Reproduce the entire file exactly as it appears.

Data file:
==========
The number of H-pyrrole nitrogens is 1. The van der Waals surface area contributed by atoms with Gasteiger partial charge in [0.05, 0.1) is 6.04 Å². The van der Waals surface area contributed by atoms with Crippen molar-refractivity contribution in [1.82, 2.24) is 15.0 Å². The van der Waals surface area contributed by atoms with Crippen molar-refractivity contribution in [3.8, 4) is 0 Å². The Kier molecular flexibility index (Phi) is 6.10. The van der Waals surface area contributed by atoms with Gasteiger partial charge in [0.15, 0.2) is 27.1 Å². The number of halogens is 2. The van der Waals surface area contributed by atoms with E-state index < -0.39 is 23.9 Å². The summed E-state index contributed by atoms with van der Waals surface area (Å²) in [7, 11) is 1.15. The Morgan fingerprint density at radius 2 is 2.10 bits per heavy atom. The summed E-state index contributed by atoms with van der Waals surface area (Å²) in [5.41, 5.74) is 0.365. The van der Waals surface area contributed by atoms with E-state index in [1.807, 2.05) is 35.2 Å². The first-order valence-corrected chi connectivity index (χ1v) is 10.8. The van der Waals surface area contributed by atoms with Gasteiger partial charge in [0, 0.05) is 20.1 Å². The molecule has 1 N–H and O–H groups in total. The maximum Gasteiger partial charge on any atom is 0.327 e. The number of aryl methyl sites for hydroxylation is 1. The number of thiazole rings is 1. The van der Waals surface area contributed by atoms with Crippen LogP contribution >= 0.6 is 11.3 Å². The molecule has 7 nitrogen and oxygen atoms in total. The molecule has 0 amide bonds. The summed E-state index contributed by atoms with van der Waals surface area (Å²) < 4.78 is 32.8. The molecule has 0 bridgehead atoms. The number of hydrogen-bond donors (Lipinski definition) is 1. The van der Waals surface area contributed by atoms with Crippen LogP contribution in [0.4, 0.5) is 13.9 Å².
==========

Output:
The number of H-pyrrole nitrogens is 1. The van der Waals surface area contributed by atoms with Gasteiger partial charge in [0.05, 0.1) is 6.04 Å². The van der Waals surface area contributed by atoms with Crippen molar-refractivity contribution in [1.82, 2.24) is 15.0 Å². The van der Waals surface area contributed by atoms with Crippen molar-refractivity contribution in [3.8, 4) is 0 Å². The Kier molecular flexibility index (Phi) is 6.10. The van der Waals surface area contributed by atoms with Gasteiger partial charge in [0.15, 0.2) is 27.1 Å². The number of halogens is 2. The van der Waals surface area contributed by atoms with E-state index < -0.39 is 23.9 Å². The summed E-state index contributed by atoms with van der Waals surface area (Å²) in [7, 11) is 1.15. The Morgan fingerprint density at radius 2 is 2.10 bits per heavy atom. The summed E-state index contributed by atoms with van der Waals surface area (Å²) in [5.41, 5.74) is 0.365. The van der Waals surface area contributed by atoms with E-state index in [1.807, 2.05) is 35.2 Å². The first-order valence-corrected chi connectivity index (χ1v) is 10.8. The van der Waals surface area contributed by atoms with Gasteiger partial charge in [0, 0.05) is 20.1 Å². The molecule has 1 N–H and O–H groups in total. The maximum Gasteiger partial charge on any atom is 0.327 e. The number of aryl methyl sites for hydroxylation is 1. The number of thiazole rings is 1. The van der Waals surface area contributed by atoms with Crippen LogP contribution >= 0.6 is 11.3 Å². The molecule has 7 nitrogen and oxygen atoms in total. The molecule has 0 amide bonds. The summed E-state index contributed by atoms with van der Waals surface area (Å²) < 4.78 is 32.8. The molecule has 0 bridgehead atoms. The number of hydrogen-bond donors (Lipinski definition) is 1. The van der Waals surface area contributed by atoms with Crippen LogP contribution in [0.4, 0.5) is 13.9 Å².